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WHY WE DO WHAT WE DO: Le judre (ལས་རྒྱུ་འབྲས་) or the law of cause and effect is one of the most fundamental concepts in Buddhism. Predating Buddhism, it is a concept shared by other Indian religious traditions including Brahmanism and Jainism. However, the concept of karma in the Buddhist tradition differs from that of other religions or the oft-cited claim that what goes around comes around or every action has an equal reaction.

Le Judre: The Law of Cause and Effect

WHY WE DO WHAT WE DO: Le judre (ལས་རྒྱུ་འབྲས་) or the law of cause and effect is one of the most fundamental concepts in Buddhism. Predating Buddhism, it is a concept shared by other Indian religious traditions including Brahmanism and Jainism. However, the concept of karma in the Buddhist tradition differs from that of other religions or the oft-cited claim that what goes around comes around or every action has an equal reaction. The Buddhists consider the theory of karma to be a vast and abstruse topic (དོན་ཟབ་པ་དང་རྒྱ་ཆེ་བ་) so much so that only the omniscient Buddha can fully fathom it. A great number of Buddhist philosophical treatises deal with the theoretical analysis of karma in depth and detail while Buddhist literature such as the Jātakas also contain stories to illustrate the way karma works. This essay is only a synopsis of karma as a moral and ethical principle.

The moral theory of karma arises as a corollary of the central Buddhist philosophy of tendrel or dependent arising. The philosophy of dependent arising or law of causation asserts that (1) things do not come of nothing but out of causes and conditions, (2) things do not come out of an eternal cause but causes and results are impermanent and subject to change, (3) and that causes and results correspond to each other. It is in the context of this philosophical theory of causation that the Buddhists espouse the moral theory of karma or le judre that all sentient experiences are outcomes of their causal actions committed beforehand. They do not come out of nothing or from an eternal cause such as a creator God but from the positive and negative actions committed in the past. In this respect, all actions, which are ethically charged, lead to resultant existential experiences. Good virtuous actions give rise to pleasant experiences and bad non-virtuous actions bring about unpleasant experiences of suffering. For example, compassion gives rise to peace both in this life and future lifetimes while aggression leads to violence and short life. Neutral actions, like sterile seeds, do not produce results.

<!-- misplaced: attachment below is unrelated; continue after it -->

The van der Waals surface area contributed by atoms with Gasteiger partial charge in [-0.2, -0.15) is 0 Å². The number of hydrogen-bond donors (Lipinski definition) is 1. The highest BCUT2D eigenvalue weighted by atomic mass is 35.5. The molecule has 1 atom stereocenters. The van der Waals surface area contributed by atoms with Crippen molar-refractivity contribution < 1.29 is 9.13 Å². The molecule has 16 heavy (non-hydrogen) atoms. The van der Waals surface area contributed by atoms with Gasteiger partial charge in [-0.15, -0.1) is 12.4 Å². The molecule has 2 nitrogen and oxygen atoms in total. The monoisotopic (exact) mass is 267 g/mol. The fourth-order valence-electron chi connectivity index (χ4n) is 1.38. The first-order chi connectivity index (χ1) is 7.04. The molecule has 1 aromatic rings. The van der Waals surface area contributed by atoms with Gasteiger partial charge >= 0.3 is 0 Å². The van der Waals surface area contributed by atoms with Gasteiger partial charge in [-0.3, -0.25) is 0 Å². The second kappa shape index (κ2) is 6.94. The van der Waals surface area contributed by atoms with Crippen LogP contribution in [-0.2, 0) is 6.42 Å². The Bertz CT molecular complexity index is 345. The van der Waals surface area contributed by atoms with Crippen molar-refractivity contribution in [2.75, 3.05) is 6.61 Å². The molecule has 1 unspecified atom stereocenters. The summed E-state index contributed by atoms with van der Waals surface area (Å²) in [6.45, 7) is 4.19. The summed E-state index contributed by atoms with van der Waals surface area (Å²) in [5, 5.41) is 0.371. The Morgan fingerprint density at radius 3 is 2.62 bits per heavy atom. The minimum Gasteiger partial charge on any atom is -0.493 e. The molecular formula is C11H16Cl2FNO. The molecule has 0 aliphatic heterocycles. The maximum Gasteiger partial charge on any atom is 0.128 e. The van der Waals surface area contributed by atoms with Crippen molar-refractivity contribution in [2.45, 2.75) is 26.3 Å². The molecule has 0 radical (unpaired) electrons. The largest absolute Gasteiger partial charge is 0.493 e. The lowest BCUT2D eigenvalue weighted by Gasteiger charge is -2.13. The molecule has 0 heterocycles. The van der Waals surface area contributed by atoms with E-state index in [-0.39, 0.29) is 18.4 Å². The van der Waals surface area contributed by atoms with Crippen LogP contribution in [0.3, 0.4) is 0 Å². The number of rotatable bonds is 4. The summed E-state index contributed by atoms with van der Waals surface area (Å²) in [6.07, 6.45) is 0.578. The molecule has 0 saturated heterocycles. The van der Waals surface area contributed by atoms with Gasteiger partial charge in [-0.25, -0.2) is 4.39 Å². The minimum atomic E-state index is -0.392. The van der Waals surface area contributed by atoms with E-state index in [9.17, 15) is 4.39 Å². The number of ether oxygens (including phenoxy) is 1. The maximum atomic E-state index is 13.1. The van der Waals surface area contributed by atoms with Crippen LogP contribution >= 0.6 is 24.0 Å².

Like a single seed giving rise to numerous fruits, the actions do not just lead to an equal outcome but give rise to much greater results. Thus, a single homicide is believed to lead to being killed five hundred times and simple act of giving lead to great wealth in the future. Some ethically charged positive and negative actions are said to definitely bring about results while for others their process of maturation can be thwarted or suppressed by a counteractive force. For example, an action can be overcome through rituals of confession and reparation although what can be expiated differs from one Buddhist school to another. Vajrayāna Buddhist traditions in Bhutan claim that even most heinous actions such as matricide can be expiated through confession and purification. Some actions are said to bring about result in the current lifetime, others in the next or in the subsequent lifetimes.

What is positive or negative and right or wrong in the Buddhist theory of karma is determined by the state of one’s mind. The Buddha taught a voluntaristic theory of karma proclaiming karma to be primary intention. Speaking against the Brahminical and Jain theories of karma as physical and material phenomena, he declared, “Oh Monks! Karma, I declare, is intention. Having intended, the body, speech and mind perform action” (Aṅguttaranikāya, iii, 415). It is virtuous, non-virtuous and neutral intentions, which make actions positive, negative and neutral. The three kinds of actions then bring respectively happiness, suffering or no results. An intention is negative when aroused by emotions such as attachment, greed, hatred, ignorance, arrogance and jealousy, and positive when inspired by calm, composed, clear, compassionate and righteous state of the mind.

This moral philosophy of karma with intention/volition at its heart forms the basis of the Buddhist soteriological and ethical system. Karma is not merely an intellectual topic broached by philosophers and scholars but a belief espoused by the devout masses. In Bhutan, le judre is a very popular religious concept used to explain the past and present state of being and also shape the future. It is the foundation of Bhutanese moral conscience, which guides people to good and avoid bad things.

Dr Karma Phuntsho is the President of the Loden Foundation, director of Shejun Agency for Bhutan’ Cultural Documentation and author The History of Bhutan.

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